I prefer wines with deep, even concentrated fruit, and if the alcohol rises to 15% as it occasionally does here in wines from a "canicule," I don't mind. I often say that I don't taste the labels.

                                                                                            Fruit bomb, eh? Perhaps not a problem at all for me.

                                                                                            5 Replies
                                                                                            1. re: collioure
                                                                                              Robert Lauriston Jan 1, 2013 01:14 PM

                                                                                              It's all a question of balance. A French winery that makes high-alcohol wine only in occasional hot vintages may be more likely to approach balance than a California winery that's deliberately letting the fruit get super-ripe every year.

                                                                                              In the 70s through the early 90s I drank many Zinfandels in the 14.5-15% range that were balanced. Same grape (Primitivo) in Puglia, they traditionally fermented to as high alcohol as they possibly could, sometimes hitting 16.5%, and up through the 80s and early 90s the wines tended to be flabby and short-lived. Since then they've developed various techniques to make more balanced wines.

                                                                                              1. re: Robert Lauriston
                                                                                                c
                                                                                                collioure Jan 1, 2013 01:39 PM

                                                                                                Thanks. i appreciate that wines need structure and acidity and I recognize instantly when such is lacking.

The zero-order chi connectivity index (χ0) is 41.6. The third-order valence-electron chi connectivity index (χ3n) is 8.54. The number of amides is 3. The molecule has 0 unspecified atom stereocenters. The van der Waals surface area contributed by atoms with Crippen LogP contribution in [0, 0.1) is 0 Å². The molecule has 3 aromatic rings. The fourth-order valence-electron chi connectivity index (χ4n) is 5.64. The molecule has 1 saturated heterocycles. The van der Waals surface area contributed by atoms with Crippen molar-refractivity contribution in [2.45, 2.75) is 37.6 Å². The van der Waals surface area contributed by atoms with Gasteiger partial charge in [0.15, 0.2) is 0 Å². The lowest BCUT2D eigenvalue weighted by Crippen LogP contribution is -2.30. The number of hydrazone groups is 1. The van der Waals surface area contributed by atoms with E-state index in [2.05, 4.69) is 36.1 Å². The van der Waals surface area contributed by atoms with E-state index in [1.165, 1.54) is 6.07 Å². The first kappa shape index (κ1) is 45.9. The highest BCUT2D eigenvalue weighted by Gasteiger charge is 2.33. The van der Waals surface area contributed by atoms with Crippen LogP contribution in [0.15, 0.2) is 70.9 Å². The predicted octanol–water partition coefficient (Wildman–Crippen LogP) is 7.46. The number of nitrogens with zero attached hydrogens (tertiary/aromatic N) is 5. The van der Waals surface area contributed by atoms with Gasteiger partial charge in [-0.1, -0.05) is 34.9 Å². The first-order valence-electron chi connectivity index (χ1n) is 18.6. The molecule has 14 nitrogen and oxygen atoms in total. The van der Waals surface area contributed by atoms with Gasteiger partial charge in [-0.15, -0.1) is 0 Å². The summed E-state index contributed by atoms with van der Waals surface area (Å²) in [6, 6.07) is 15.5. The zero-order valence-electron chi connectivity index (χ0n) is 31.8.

No vintners I consistently frequent are deliberately making high alcohol wines here. Many of my friends here complain about higher alcohol wines. Not me because that usually means great fruit.

                                                                                                1. re: collioure
                                                                                                  z
                                                                                                  zin1953 Jan 1, 2013 03:52 PM

                                                                                                  FWIW, red Bordeaux, red Burgundies, red Rhônes, reds from the Languedoc -- all are significantly higher in alcohol than they were in the 1960s and 1970s . . .

                                                                                                  (Can't speak from personal experience about reds from the Loire or the Sud-Ouest, because I wasn't drinking them back then.)

                                                                                                2. re: Robert Lauriston
                                                                                                  Bill Hunt Jan 5, 2013 08:00 PM

                                                                                                  Robert,

                                                                                                  I agree 100%, in that a wine is all about "balance." I have stated that, in many threads. I seldom even bother with the specs. of a wine, until I encounter one, that lacks that balance. Then, I wonder why, and check the "numbers." Before that point, the numbers are meaningless, at least to me.

                                                                                                  High ABV is OK, only when everything else is in balance. Same for "oak," or other aspects. If a winemaker DOES keep a balance, then the numbers mean nothing to me. Loose the balance, and then... I wonder why.

                                                                                                  Hunt

                                                                                                  1. re: Bill Hunt
                                                                                                    z
                                                                                                    zin1953 Jan 5, 2013 08:04 PM

                                                                                                    >>> If a winemaker DOES keep a balance, then the numbers mean nothing to me. Loose the balance, and then... <<<

                                                                                                    EXACTLY!

                                                                                              2. Bill Hunt Jan 5, 2013 07:56 PM

                                                                                                Robert,

                                                                                                First, I have great respect for you, and appreciate your contributions, but feel inclined to ask, based on many recent posts, is it your position that no US wines are worthy of drinking?

                                                                                                I realize that might seem harsh, and it is not intended to be so, but I am at a loss to explain some recent postings.